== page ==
She worked hard at her studies, eventually earning a bachelors degree in English and studying abroad in college. During the interview for the exchange program she was asked to provide more information about her “vision handicap” to which she replied, “I don’t have a handicap, I just don’t see very well.” She was immediately awarded the scholarship. What others perceived to be life-altering disabilities, Jenny only treated as minor inconveniences. That’s the way she lived her life, with a level of optimism and enthusiasm that few of us share. I do my best to live each day of my life with the same level of positivity as she did and I can undoubtedly say that it is because of her example.

The mobility training she received starting at a very early age gave her the practical skills to overcome many day-to-day life challenges. Traveling on busses, taxis, trains and planes didn’t phase her one bit. She was a great cook and regularly brought her cookies to family functions.

She tackled every challenge life threw at her under circumstances where most people would have given up. Despite her vision impairment she was a prolific reader, often finding herself in the middle of several books at a time and always took suggestions and offered up many recommendations. She also loved knitting and amassed a great collection of yarns over the years. She volunteered with Austin Free-Net helping others write resumes and teaching computer skills. She loved music, was active in choir through high school and was a very good piano player having started playing very young.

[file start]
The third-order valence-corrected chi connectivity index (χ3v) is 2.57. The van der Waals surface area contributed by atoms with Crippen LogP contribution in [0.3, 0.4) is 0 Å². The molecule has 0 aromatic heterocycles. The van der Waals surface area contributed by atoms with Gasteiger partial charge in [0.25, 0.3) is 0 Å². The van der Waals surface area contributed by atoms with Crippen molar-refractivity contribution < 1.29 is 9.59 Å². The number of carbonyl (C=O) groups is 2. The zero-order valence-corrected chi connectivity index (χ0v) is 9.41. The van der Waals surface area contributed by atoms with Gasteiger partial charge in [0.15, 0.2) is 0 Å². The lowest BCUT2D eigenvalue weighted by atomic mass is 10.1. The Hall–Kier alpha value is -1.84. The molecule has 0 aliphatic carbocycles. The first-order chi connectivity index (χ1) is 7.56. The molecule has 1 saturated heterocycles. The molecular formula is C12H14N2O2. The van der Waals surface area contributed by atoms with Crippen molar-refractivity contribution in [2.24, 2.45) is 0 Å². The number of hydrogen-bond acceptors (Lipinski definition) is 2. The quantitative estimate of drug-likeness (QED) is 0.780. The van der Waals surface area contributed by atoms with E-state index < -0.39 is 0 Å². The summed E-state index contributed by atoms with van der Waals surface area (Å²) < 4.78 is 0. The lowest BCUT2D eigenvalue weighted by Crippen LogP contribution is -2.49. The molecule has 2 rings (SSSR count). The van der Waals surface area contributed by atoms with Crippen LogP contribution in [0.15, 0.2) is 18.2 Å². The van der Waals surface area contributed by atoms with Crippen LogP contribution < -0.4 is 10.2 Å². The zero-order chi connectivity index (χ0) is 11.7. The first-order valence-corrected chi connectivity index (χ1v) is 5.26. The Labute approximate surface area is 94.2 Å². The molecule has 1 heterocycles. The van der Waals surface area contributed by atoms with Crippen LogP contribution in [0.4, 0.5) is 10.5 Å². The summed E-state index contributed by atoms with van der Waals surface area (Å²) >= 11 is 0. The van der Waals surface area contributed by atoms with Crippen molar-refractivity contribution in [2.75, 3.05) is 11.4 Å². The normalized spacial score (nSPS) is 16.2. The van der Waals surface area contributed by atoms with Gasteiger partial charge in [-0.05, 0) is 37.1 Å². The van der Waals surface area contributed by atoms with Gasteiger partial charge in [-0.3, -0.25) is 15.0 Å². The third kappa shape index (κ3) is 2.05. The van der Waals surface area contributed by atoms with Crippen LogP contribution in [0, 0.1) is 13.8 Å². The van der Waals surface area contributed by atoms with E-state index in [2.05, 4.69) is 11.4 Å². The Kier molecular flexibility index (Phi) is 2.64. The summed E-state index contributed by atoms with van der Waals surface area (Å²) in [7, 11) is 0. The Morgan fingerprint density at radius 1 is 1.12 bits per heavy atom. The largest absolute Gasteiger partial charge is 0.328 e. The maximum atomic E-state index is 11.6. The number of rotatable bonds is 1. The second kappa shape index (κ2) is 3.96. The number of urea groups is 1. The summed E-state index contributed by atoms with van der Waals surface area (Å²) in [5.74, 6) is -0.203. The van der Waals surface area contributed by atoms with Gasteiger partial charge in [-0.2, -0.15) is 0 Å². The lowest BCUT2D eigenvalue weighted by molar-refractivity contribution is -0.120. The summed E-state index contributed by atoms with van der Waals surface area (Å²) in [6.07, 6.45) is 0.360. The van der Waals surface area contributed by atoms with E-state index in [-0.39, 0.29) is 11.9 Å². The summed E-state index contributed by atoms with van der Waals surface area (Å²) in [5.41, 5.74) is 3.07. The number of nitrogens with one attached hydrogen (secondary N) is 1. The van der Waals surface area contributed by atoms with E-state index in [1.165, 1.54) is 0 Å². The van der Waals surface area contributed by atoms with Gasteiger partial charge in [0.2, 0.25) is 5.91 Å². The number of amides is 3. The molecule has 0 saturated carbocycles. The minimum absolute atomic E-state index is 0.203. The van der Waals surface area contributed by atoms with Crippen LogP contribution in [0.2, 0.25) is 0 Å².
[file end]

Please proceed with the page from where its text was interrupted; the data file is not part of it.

Jenny and I grew closer over the years. In the last decade or so we developed a routine of checking in with each other almost daily. We would instant message each other every morning, often trading silly puns or sharing book and movie suggestions. In fact the last instant message I received from her was a recommendation for a book that’s a mixture of Star Wars and Shakespeare, something quite typical for her especially given that she could quote both equally well.

She had a witty sense of humor and loved a good pun better than anyone. I think she inherited that from our father. Mom and I would groan when the two of them would get on a roll. Just a few weeks ago she joked during a haircut that she had one good eye and the other one was “just for entertainment”.

Jenny never married but she has had two great loves in her life. Sadie and Burke. The bond she had with both dogs was hard to quantify. She raised Sadie from a puppy and as close as they were she knew that adding a service dog was more than her little apartment could handle so my parents adopted her. Jenny received Burke as her service dog a little over 3 years ago and they were instantly bonded. Between Jen being a wonderful handler and Burke being a fabulous worker, they made a great team. She coined the term “Labra-dorable” for him and it is quite appropriate. In the last week I have received offers from half a dozen friends and family to give him a loving home. My parents will be adopting him now that he is too old to return to service and I know that every time I see him and hive him a hug I’ll think of Jenny and I’ll know he’s thinking of her too.